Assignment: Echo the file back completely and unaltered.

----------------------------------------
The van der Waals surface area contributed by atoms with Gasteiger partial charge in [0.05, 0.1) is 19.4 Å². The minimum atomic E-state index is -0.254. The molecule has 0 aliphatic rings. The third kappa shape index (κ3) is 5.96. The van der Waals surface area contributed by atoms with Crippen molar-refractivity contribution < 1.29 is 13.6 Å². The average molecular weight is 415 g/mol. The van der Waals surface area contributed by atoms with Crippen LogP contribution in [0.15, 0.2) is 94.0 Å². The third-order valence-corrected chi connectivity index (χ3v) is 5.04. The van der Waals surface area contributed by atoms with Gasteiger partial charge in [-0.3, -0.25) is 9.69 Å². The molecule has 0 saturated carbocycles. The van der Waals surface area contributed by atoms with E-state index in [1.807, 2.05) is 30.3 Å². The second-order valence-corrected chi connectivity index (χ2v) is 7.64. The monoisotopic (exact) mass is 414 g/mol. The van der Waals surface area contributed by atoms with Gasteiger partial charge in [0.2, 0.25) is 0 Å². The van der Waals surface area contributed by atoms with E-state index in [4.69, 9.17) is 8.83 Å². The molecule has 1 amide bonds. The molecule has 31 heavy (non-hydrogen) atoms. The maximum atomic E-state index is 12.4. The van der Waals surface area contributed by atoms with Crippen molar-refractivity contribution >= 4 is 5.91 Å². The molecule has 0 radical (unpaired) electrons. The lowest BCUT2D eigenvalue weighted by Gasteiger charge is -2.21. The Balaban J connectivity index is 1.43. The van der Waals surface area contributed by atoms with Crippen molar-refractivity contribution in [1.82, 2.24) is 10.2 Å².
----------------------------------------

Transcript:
The van der Waals surface area contributed by atoms with Gasteiger partial charge in [0.05, 0.1) is 19.4 Å². The minimum atomic E-state index is -0.254. The molecule has 0 aliphatic rings. The third kappa shape index (κ3) is 5.96. The van der Waals surface area contributed by atoms with Crippen molar-refractivity contribution < 1.29 is 13.6 Å². The average molecular weight is 415 g/mol. The van der Waals surface area contributed by atoms with Crippen LogP contribution in [0.15, 0.2) is 94.0 Å². The third-order valence-corrected chi connectivity index (χ3v) is 5.04. The van der Waals surface area contributed by atoms with Gasteiger partial charge in [-0.3, -0.25) is 9.69 Å². The molecule has 0 saturated carbocycles. The van der Waals surface area contributed by atoms with E-state index in [1.807, 2.05) is 30.3 Å². The second-order valence-corrected chi connectivity index (χ2v) is 7.64. The monoisotopic (exact) mass is 414 g/mol. The van der Waals surface area contributed by atoms with Gasteiger partial charge in [0.2, 0.25) is 0 Å². The van der Waals surface area contributed by atoms with E-state index in [4.69, 9.17) is 8.83 Å². The molecule has 1 amide bonds. The molecule has 31 heavy (non-hydrogen) atoms. The maximum atomic E-state index is 12.4. The van der Waals surface area contributed by atoms with Crippen molar-refractivity contribution >= 4 is 5.91 Å². The molecule has 0 radical (unpaired) electrons. The lowest BCUT2D eigenvalue weighted by Gasteiger charge is -2.21. The Balaban J connectivity index is 1.43. The van der Waals surface area contributed by atoms with Crippen molar-refractivity contribution in [1.82, 2.24) is 10.2 Å².